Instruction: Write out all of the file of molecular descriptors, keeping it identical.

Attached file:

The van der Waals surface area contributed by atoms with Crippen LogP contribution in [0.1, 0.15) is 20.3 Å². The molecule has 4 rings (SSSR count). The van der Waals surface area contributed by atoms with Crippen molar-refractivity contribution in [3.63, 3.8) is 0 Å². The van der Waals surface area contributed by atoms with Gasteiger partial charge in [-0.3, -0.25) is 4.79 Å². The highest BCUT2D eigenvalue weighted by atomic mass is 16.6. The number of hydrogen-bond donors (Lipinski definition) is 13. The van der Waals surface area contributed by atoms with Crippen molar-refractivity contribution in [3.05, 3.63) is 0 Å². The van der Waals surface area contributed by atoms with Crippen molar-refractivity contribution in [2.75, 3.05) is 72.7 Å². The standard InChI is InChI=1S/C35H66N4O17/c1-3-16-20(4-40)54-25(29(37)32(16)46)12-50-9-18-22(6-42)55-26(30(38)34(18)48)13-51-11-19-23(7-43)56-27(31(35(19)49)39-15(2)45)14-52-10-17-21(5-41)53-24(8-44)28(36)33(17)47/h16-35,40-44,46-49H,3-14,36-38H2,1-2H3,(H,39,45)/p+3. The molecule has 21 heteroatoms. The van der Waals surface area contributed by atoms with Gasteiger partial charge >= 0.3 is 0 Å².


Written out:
The van der Waals surface area contributed by atoms with Crippen LogP contribution in [0.1, 0.15) is 20.3 Å². The molecule has 4 rings (SSSR count). The van der Waals surface area contributed by atoms with Crippen molar-refractivity contribution in [3.63, 3.8) is 0 Å². The van der Waals surface area contributed by atoms with Gasteiger partial charge in [-0.3, -0.25) is 4.79 Å². The highest BCUT2D eigenvalue weighted by atomic mass is 16.6. The number of hydrogen-bond donors (Lipinski definition) is 13. The van der Waals surface area contributed by atoms with Crippen molar-refractivity contribution in [3.05, 3.63) is 0 Å². The van der Waals surface area contributed by atoms with Crippen molar-refractivity contribution in [2.75, 3.05) is 72.7 Å². The standard InChI is InChI=1S/C35H66N4O17/c1-3-16-20(4-40)54-25(29(37)32(16)46)12-50-9-18-22(6-42)55-26(30(38)34(18)48)13-51-11-19-23(7-43)56-27(31(35(19)49)39-15(2)45)14-52-10-17-21(5-41)53-24(8-44)28(36)33(17)47/h16-35,40-44,46-49H,3-14,36-38H2,1-2H3,(H,39,45)/p+3. The molecule has 21 heteroatoms. The van der Waals surface area contributed by atoms with Gasteiger partial charge >= 0.3 is 0 Å².